When I heard RMS speak about copyright last summer, he divided copyrightable works into three categories: functional works, works of opinion and works of art. He said functional works (e.g. software, textbooks) should have the four freedoms. For works of opinion, you should only be able to redistribute verbatim copies, you shouldn't be able to modify someone else's opinion. But for works of art, he said that was the one section where a limited copyright could actually be useful.


Please convince me why I should adopt a truly free license for my works rather than using a non-free Creative Commons license to reserve the rights granted by copyright laws that are actually somewhat reasonable!

Mike - Thanks. After writing this I was struck by a useful practical example: OpenStreetMap's work on a reciprocal licence for data makes more sense as "ShareAlike" rather than "Copyleft".

Blaise - I'll see what I can do. I'll get a post together in the next couple of days. Loca Records (http://locarecords.com/) have published all their stuff BY-SA for years so they can speak from experience. I'd recommend getting in touch with them to ask about their practical experience with the licence. They're cool.

"When I heard RMS speak about copyright last summer, he divided copyrightable works into three categories: functional works, works of opinion and works of art. He said functional works (e.g. software, textbooks) should have the four freedoms. For works of opinion, you should only be able to redistribute verbatim copies, you shouldn't be able to modify someone else's opinion. But for works of art, he said that was the one section where a limited copyright could actually be useful."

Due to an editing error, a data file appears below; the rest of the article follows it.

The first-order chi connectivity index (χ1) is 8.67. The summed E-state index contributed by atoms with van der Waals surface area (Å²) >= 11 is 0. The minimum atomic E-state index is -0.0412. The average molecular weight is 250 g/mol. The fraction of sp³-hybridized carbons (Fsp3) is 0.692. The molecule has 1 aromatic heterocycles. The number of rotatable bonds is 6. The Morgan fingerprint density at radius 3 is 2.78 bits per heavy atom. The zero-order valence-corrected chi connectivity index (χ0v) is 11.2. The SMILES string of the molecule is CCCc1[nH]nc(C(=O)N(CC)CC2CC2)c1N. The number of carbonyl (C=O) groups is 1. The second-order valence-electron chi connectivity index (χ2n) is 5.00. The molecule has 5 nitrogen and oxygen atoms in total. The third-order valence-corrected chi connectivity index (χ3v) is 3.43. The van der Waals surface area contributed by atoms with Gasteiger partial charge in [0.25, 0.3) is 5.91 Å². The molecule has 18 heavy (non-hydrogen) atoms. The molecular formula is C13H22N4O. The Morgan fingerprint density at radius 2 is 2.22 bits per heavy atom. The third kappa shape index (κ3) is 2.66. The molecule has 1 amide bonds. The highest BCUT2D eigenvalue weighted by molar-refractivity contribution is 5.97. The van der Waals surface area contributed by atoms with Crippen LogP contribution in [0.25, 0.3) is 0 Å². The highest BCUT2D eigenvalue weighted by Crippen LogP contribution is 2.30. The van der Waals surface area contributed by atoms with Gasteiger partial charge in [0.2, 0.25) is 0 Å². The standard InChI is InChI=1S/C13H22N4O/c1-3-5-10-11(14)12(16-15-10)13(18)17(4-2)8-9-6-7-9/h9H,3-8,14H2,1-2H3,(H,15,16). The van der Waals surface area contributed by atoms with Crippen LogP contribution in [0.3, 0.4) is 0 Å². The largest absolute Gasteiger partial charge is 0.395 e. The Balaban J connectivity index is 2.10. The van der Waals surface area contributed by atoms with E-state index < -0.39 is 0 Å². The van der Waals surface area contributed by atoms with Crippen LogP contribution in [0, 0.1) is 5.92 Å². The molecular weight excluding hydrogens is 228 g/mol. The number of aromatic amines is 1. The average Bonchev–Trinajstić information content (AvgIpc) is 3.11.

RMS sure has some strange notions. How on earth can you change someone's opinion by changing their words? You can misrepresent their opinion through falsehood, but modification of words by itself is not sufficient to create falsehood or misrepresentation. You must also misrepresent the modified words as those of the original author (which may occur by implication if the modifying author is negligent in emphasising the creation of a new work).

There is a danger in accepting the dogma of freedom, and believing that because RMS coincidentally undid the constraints of copyright for software he is qualified to sanction copyright's constraint on other forms of art.

Copyright is a nasty piece of legislation no matter what art or artists it constrains.

http://www.digitalproductions.co.uk/index.php?id=55

For works of opinion you should at least be allowed to annotate it (making it clear which parts are annotations and so on), format-shift it, etc. And for any works, you should at least still be allowed to do anything you want with it for private use. The copyright law is also too restrictive in other ways too.

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This page contains a single entry by Rob Myers published on February 24, 2008 10:27 PM.